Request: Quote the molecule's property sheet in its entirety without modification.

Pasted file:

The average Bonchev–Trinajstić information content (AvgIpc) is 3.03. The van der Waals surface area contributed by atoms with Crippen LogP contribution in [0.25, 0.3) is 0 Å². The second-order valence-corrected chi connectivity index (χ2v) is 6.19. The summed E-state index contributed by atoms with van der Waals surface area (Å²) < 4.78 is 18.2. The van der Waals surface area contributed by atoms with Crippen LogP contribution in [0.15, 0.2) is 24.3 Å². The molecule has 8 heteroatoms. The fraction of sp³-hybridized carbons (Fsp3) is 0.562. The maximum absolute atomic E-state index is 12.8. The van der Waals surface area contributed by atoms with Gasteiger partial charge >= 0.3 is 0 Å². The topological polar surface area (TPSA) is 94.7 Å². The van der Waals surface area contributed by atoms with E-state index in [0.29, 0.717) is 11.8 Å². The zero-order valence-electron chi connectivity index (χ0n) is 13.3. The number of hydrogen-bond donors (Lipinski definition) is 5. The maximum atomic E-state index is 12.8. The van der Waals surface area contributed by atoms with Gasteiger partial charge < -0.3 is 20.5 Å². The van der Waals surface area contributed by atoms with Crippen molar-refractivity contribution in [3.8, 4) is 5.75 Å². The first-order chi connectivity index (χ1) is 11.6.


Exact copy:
The average Bonchev–Trinajstić information content (AvgIpc) is 3.03. The van der Waals surface area contributed by atoms with Crippen LogP contribution in [0.25, 0.3) is 0 Å². The second-order valence-corrected chi connectivity index (χ2v) is 6.19. The summed E-state index contributed by atoms with van der Waals surface area (Å²) < 4.78 is 18.2. The van der Waals surface area contributed by atoms with Crippen LogP contribution in [0.15, 0.2) is 24.3 Å². The molecule has 8 heteroatoms. The fraction of sp³-hybridized carbons (Fsp3) is 0.562. The maximum absolute atomic E-state index is 12.8. The van der Waals surface area contributed by atoms with Gasteiger partial charge >= 0.3 is 0 Å². The topological polar surface area (TPSA) is 94.7 Å². The van der Waals surface area contributed by atoms with E-state index in [0.29, 0.717) is 11.8 Å². The zero-order valence-electron chi connectivity index (χ0n) is 13.3. The number of hydrogen-bond donors (Lipinski definition) is 5. The maximum atomic E-state index is 12.8. The van der Waals surface area contributed by atoms with Gasteiger partial charge < -0.3 is 20.5 Å². The van der Waals surface area contributed by atoms with Crippen molar-refractivity contribution in [3.8, 4) is 5.75 Å². The first-order chi connectivity index (χ1) is 11.6.